Bob Buckley

How To Cost-Effectively Boost Your Brand Presence On Twitter

A handful of companies successfully use Twitter to grow their social media presence every day. While some only have one person running all of their social accounts, others have entire teams dedicated to it. If you're one of the millions of small business owners out there who wants to dip -er Tweet your toe in the water with marketing your brand on Twitter, trying these 6 moves can help get you there without going broke in the process.

Tweet Often

As you might imagine, doing the thing Twitter was built for will probably make good things happen. But then there's the question of how much and when. Tweeting too little runs the risk of your potential customers never knowing who you are. Tweeting too much might annoy everyone away, so what's that perfect balance? Turns out, according to a collection of data by Fast Company, that it can vary by as much as 25 Tweets. For some small businesses, the answer is as low as 5 Tweets per day for optimal brand engagement. If you're a Tweet machine, though, or you hire someone who is - up to 30 times per day can work well.

Leverage Gifs and Other Media

Nothing beats a well-timed gif:

time gif

Sorry, I couldn't resist! Adding gifs and other media that can further engage customers on an emotional level will almost guarantee more likes, comments and shares. That ultimately leads to more followers and hopefully more conversions for your business. If you do decide to throw a gif in there, just remember that it's only one gif per Tweet, according to Twitter. Fortunately, there's room for 29 more Tweets per day to slide some pictures in if you need to.

Engage With Customers And Potential Customers

This can be your bread and butter for getting good publicity on the platform. Wendy's and Vitamin Water do a great job of this with Tweet's like these:

Vitamin Water has also run successful contests through Twitter, like their #nophoneforayear challenge that just wrapped up about a month ago:

Even a smaller-scale contest to give away a gift card can work in your favor for getting more prospects. The big thing here, though, is just engaging with them to begin with. If someone Tweets a question or comment about your business, be sure to answer it in a timely manner. Look for people talking about things related to your business in the public feed and respond if it makes sense to.

Use Hashtags - But Do It Right

Using hashtags on Twitter is a great way to get your content in front of the relevant people who want to see it. Adding a simple hashtag, like "#ecommerce" or "#stimuluschecks" can get more eyes on your account and potentially more followers if you have something to say. Twitter recommends following some basic protocols when hashtagging, like doing your research, making it easy to spell, and giving people a reason to use your hashtag in their own tweets.

Along with that, there are also a few pointers about what not to do when Tweeting. Some of these might feel like common sense, but more than a few people have done these things since Twitter's inception back in 2006. The big ones are avoiding Tweets with too many hashtags and using all capital letters. Excessive hashtags can weigh your Tweet down (more to read for people deciding whether or not to Retweet) and all caps tell people that you're yelling. Most businesses probably don't want to give the impression of yelling.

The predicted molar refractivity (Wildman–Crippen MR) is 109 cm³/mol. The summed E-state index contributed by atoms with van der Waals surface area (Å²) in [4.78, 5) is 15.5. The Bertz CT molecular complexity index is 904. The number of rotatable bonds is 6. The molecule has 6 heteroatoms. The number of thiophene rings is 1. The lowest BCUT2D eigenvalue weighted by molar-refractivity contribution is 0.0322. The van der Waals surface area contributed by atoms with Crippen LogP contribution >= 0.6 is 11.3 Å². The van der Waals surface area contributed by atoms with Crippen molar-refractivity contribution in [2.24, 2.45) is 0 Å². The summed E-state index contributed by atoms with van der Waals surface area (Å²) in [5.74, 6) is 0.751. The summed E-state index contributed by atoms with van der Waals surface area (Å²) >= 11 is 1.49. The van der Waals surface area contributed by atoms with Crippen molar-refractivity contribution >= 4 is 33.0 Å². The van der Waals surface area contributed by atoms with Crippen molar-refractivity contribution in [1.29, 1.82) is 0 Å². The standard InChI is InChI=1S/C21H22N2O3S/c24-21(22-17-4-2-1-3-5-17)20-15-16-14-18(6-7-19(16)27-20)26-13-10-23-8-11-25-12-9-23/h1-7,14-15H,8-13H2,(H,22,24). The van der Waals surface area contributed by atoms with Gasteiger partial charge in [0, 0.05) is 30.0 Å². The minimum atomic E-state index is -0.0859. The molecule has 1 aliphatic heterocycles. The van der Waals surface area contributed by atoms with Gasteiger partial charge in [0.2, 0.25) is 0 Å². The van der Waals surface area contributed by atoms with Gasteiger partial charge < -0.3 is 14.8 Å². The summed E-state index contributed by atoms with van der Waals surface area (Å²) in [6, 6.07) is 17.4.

Invest In Some Social Media Management Software

This can probably come later after you get the swing of things, but investing in some social media management software will eventually need to happen. There are a lot of different options out there for managing post scheduling, reviewing growth metrics, and making sure your time is being used as efficiently as possible. That way, you can focus on the core functions of your business and let a program do the heavy lifting for you.

Use Humor

Humor can be delicate. If things go too far, a brand can take some damage. If it doesn't make people laugh, that can also be a problem. Striking the right balance will ultimately come down to your own gut instinct and knowing your market. A great example was when Minnesota's roads got especially icy one Saturday in January 2020. One of my neighbors - an insurance agent who runs his own agency, posted something along the lines of "As an insurance agent, I can guarantee that nobody should leave their house today." Taken out of context, it doesn't seem very funny. The thing that made it great was how obvious things were that no one should go out, almost everything on the ground was coated in ice!

If you're a small business owner and just getting established, even small observations like that one are great for connecting with the local community. If you really want to play it safe, stay away from the usual things that would be off-limits in a regular work environment and you should be good to go.

Tying It All Together

Whether you're just laying the groundwork to start out or you have an established business looking to get more into social media, Twitter can be a great and cost-effective place to begin. One of the best things about the platform is how easily you can pull out your phone when inspiration strikes and connect with customers anywhere! Just remember, take things one Tweet at a time and the results will follow.

About the Author

Bob Buckley is the founder of, a blog for student success.

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